Student Life Disability Services is still available to provide support for these accommodations. If you’re giving an exam in CarmenCanvas, you may want to familiarize yourself with the options for extending the time limit for specific students. If you plan to hold a live Zoom class session, Disability Services can work with you to provide interpreting or captioning support, if needed. Create a supportive line of communication with all students so they can share their needs.
Do I need to record video lectures?
Video has many effective uses in teaching, and you might choose to use videoconferencing or to record videos in advance as part of your teaching strategies.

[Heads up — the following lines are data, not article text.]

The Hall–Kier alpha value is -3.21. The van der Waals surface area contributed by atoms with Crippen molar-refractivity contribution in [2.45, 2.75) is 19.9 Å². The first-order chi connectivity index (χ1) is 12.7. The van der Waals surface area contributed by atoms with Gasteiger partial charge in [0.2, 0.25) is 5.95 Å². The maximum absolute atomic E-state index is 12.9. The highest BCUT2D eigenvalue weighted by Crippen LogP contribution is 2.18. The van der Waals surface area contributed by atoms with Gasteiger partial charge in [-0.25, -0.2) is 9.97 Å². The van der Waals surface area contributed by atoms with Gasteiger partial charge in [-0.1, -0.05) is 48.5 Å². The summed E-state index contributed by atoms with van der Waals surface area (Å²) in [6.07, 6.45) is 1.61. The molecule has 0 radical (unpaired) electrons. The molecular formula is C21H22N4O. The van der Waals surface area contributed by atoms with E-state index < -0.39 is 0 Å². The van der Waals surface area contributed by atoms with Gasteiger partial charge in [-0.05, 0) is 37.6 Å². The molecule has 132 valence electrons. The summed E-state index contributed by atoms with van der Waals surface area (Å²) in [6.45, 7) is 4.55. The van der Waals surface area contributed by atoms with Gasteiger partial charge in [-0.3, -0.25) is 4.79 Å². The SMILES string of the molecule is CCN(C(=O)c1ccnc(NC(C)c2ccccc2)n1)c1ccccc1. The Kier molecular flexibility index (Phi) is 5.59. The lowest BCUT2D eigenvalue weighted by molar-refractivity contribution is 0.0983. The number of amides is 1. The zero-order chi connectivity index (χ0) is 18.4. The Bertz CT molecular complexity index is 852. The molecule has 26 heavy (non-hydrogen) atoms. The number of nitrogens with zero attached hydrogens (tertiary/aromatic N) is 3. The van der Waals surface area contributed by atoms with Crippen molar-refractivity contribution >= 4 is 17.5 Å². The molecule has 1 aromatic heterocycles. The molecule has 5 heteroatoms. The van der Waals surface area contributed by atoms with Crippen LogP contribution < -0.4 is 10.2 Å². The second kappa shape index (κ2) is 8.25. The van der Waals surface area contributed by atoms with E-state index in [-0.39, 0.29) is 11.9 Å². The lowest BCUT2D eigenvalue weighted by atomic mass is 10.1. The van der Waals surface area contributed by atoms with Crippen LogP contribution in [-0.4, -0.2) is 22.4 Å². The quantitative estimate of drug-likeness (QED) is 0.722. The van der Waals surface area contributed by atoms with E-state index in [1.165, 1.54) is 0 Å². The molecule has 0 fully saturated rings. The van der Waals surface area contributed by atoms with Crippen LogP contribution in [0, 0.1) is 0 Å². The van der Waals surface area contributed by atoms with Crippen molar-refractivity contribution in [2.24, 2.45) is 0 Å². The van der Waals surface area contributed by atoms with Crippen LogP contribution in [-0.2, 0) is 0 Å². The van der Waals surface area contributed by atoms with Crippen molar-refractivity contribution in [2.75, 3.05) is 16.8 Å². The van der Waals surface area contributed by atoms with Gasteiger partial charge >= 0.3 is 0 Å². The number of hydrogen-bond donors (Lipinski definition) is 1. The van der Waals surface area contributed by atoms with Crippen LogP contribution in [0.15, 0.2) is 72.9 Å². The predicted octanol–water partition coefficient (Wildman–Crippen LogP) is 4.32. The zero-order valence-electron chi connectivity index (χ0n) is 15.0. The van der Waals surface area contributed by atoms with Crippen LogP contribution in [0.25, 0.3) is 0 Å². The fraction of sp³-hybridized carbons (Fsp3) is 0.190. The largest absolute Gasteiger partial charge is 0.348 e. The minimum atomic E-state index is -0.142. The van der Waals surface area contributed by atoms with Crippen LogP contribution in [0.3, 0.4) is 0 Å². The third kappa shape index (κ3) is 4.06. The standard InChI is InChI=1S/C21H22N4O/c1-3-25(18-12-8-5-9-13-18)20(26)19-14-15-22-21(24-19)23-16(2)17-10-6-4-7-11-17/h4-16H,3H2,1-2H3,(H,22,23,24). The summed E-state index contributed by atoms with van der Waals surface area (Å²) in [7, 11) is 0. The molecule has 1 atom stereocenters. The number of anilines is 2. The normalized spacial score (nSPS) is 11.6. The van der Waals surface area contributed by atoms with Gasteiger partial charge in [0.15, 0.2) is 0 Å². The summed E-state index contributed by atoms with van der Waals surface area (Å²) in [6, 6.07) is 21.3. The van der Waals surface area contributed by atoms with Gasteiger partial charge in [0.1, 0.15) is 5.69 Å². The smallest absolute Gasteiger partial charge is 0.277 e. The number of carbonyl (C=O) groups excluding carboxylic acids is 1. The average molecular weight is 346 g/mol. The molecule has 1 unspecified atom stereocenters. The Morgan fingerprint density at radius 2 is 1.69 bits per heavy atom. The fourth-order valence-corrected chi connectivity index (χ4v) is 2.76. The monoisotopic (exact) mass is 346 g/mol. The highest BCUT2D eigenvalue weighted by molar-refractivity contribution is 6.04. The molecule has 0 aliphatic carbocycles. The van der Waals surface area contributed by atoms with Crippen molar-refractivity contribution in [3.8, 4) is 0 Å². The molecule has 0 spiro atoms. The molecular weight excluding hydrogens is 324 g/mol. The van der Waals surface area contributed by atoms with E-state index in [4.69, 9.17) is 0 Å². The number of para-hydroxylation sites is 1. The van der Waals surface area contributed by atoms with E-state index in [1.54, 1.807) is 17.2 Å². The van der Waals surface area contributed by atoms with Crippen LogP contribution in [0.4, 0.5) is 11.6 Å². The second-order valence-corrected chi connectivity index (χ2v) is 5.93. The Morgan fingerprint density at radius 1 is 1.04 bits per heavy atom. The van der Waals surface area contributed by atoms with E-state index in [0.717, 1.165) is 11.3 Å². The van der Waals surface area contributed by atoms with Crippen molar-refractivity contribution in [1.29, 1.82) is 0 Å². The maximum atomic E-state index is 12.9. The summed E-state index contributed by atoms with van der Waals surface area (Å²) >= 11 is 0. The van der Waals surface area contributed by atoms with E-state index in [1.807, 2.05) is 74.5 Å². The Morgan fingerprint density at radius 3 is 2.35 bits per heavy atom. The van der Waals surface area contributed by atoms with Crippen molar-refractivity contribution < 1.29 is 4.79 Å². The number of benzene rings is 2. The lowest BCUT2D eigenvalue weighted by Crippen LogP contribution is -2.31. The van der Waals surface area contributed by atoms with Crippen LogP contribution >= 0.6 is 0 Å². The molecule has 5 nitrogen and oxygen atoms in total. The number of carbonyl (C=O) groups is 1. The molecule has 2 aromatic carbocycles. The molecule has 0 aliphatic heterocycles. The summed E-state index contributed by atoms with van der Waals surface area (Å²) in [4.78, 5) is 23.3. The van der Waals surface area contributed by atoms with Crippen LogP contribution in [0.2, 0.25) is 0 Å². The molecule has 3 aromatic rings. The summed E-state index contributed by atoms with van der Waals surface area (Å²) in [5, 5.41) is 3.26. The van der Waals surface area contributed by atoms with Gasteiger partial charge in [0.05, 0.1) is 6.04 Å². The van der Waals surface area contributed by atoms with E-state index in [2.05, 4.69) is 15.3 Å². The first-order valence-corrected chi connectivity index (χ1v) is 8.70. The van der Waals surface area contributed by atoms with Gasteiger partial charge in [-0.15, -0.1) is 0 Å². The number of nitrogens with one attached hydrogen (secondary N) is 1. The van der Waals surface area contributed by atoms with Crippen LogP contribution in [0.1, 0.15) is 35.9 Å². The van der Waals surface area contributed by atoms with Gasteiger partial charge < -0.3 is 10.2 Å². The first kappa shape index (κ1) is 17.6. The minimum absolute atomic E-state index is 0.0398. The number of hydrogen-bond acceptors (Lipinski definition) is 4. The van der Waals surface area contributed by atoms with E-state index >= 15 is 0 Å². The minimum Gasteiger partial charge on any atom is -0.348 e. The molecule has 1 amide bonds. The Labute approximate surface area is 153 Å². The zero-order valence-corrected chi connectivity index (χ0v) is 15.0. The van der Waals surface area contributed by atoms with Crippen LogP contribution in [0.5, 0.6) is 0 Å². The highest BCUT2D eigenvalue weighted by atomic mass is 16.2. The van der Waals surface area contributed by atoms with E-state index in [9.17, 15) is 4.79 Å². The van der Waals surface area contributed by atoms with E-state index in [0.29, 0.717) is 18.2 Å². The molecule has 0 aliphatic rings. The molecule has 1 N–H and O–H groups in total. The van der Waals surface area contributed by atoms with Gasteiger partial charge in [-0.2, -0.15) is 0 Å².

There’s no expectation, however, that you record full-length video class sessions. In fact, shorter video recordings would be easier for students to consume, given that longer videos can have buffering issues in areas without stable Wi-Fi.
You might host a Zoom video meeting (recorded and captioned for later) from home once a week, scheduled during one of your scheduled class times. Use to connect with your students and talk them through the week’s reading or assignments, and then the rest of their activity and discussion could take place in Carmen. If equipment or physical spaces are a key component of your class, then you might use your phone or a camera to record video of a process or location.
What if I can't record my lecture or build online activities in time?